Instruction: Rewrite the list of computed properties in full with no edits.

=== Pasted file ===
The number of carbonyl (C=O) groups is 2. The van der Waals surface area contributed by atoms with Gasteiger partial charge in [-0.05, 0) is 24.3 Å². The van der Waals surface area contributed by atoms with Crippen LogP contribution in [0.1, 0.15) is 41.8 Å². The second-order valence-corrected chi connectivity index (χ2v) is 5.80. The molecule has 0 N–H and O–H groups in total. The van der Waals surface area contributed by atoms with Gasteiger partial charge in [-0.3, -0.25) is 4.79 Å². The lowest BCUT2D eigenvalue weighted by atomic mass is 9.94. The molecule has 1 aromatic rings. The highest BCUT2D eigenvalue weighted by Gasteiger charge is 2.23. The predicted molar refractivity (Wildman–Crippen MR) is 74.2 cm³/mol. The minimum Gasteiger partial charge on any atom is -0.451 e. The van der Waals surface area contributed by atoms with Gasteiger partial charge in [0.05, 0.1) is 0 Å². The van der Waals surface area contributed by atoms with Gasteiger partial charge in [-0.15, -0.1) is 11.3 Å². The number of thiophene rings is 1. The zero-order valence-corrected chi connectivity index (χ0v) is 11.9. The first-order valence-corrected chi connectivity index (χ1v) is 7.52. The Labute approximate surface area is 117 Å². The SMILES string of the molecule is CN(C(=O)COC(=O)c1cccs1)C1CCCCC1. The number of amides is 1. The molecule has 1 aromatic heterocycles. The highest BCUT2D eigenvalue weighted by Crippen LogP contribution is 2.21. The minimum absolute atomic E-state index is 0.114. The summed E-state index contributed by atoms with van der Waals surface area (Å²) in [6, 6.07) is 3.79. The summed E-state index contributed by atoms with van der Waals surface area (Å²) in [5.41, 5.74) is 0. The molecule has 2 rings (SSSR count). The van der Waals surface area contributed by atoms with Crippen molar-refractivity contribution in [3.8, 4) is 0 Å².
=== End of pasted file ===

The number of carbonyl (C=O) groups is 2. The van der Waals surface area contributed by atoms with Gasteiger partial charge in [-0.05, 0) is 24.3 Å². The van der Waals surface area contributed by atoms with Crippen LogP contribution in [0.1, 0.15) is 41.8 Å². The second-order valence-corrected chi connectivity index (χ2v) is 5.80. The molecule has 0 N–H and O–H groups in total. The van der Waals surface area contributed by atoms with Gasteiger partial charge in [-0.3, -0.25) is 4.79 Å². The lowest BCUT2D eigenvalue weighted by atomic mass is 9.94. The molecule has 1 aromatic rings. The highest BCUT2D eigenvalue weighted by Gasteiger charge is 2.23. The predicted molar refractivity (Wildman–Crippen MR) is 74.2 cm³/mol. The minimum Gasteiger partial charge on any atom is -0.451 e. The van der Waals surface area contributed by atoms with Gasteiger partial charge in [0.05, 0.1) is 0 Å². The van der Waals surface area contributed by atoms with Gasteiger partial charge in [-0.15, -0.1) is 11.3 Å². The number of thiophene rings is 1. The zero-order valence-corrected chi connectivity index (χ0v) is 11.9. The first-order valence-corrected chi connectivity index (χ1v) is 7.52. The Labute approximate surface area is 117 Å². The SMILES string of the molecule is CN(C(=O)COC(=O)c1cccs1)C1CCCCC1. The number of amides is 1. The molecule has 1 aromatic heterocycles. The highest BCUT2D eigenvalue weighted by Crippen LogP contribution is 2.21. The minimum absolute atomic E-state index is 0.114. The summed E-state index contributed by atoms with van der Waals surface area (Å²) in [6, 6.07) is 3.79. The summed E-state index contributed by atoms with van der Waals surface area (Å²) in [5.41, 5.74) is 0. The molecule has 2 rings (SSSR count). The van der Waals surface area contributed by atoms with Crippen molar-refractivity contribution in [3.8, 4) is 0 Å².